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Happy Fatz The breakfast/pastry/hot dog restaurant has a lot going on. There are over-the-top hot dogs, interesting salads, sweet cheesecakes, savory cheesecakes and plenty of breakfast goodies. What you want to bring for an alcohol option sort of depends on which direction you're going with the menu. For a salad and a savory cheesecake, I'll generally go with a bold, dry rosé or medium-bodied red wine (wine and cheese, hello!). For hot dogs, it's always beer, baby, and at the risk of offending beer aficionados, my hot dog/beer rule is the cheaper, the better. Give me a gourmet dog and a Lone Star any day.
Himalaya Perhaps my favorite place to bring a bottle is Himalaya, because I know the food is always going to be wonderful and nothing can tame the wild Indian spices like a good glass of bubbly. Yep, at uber-casual Himalaya--the restaurant that up until recently had a desk in the middle of it amongst the dining tables--I go for champagne. The dry effervescence is ideal with spicy curries and garlicky naan, and it even lends itself well to the gamey meat dishes. Chef and owner Kaiser Lashkari might even sneak a glass from you if you offer it to him, though he'll never admit to drinking during work.
Jonathan's the Rub It may be pricey, but what you save up wine that's been marked up like mad, you're able to spend on massive steaks or lobster dishes. Of course, Jonathan's does have its own wine and beer list, but for a $12 cork fee ($8 Mondays through Thursdays this summer), why not play sommelier and bring your own? The wide variety of steak and seafood options lends itself well to wine pairings, but what you should drink depends on what you plan to order. Oh heck, bring several bottles and decide once you get there. The patio is a great place to wind down with a drink or five after a long week.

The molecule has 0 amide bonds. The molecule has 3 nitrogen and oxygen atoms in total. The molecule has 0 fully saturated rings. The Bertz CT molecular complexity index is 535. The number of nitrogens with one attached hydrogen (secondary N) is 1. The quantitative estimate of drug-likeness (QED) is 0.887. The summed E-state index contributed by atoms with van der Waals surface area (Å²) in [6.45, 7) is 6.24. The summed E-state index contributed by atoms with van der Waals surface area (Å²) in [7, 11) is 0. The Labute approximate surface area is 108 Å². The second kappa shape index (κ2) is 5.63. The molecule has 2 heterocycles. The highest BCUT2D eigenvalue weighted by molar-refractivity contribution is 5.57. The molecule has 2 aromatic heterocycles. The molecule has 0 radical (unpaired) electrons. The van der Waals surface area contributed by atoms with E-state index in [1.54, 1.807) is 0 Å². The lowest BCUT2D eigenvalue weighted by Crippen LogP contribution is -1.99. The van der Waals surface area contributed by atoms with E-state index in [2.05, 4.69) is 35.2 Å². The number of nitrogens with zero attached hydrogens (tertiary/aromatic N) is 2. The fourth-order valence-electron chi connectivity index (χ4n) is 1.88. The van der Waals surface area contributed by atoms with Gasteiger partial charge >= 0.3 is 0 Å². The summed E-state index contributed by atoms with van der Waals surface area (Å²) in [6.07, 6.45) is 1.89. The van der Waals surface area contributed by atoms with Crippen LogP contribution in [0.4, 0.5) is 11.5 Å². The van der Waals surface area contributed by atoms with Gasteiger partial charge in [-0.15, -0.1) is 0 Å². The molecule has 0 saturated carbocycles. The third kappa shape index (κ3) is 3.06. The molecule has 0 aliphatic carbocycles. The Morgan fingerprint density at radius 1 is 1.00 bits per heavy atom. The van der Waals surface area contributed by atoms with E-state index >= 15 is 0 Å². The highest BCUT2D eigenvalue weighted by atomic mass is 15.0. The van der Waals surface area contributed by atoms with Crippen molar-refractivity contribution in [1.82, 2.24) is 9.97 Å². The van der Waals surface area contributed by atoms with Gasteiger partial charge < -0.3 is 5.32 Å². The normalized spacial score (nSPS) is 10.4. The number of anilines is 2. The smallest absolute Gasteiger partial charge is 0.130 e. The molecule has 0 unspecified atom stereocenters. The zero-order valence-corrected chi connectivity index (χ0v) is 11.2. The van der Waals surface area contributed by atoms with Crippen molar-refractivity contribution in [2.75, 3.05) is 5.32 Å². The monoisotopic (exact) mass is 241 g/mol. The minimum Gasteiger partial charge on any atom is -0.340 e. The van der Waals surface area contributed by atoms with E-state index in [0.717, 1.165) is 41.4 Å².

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Just Dinner Like Jonathan's, Just Dinner on Dunlavy offers an upscale menu with a wide variety of options. I tend to stick with wine here, too, particularly bold reds to match the quaint, romantic atmosphere of the place and the emphasis on Italian food on the frequently changing menu. The cork fee is a modest $8, and the servers are more than happy to provide elegant stemware and chill any bottles that need to be chilled.
Lucio's BYOB Lucio's has a short but well-curated wine list, but with BYOB in the name, it's no surprise that this charming and casual American restaurant treats its guests' booze right. The cork fee is $8, and all of the staff knows how to pour and chill the wine and when to bring it out at just the right time so you never have an empty glass. It's not common that a restaurant with such an intriguing menu allows guests the option to bring their own beverages, so take advantage, and skip the wine list.
Mamak Malaysian I always forget to pick up wine for Mamak until I'm already in Chinatown, a wasteland when it comes to liquor stores. As a result, I've downed many a bottle of gas station dry white wine with my lobster and curry, but I recommend planning ahead better than I do. Like Himalaya, Mamak is a great spot to bust out the Champagne or a Sauvignon Blanc to pair with the spicy (in terms of both heat and amount of spices used) food. I also appreciate a good, hoppy IPA with my lobster from time to time. The refreshing, hoppy bubbles are the ideal foil to the rich, buttery seafood.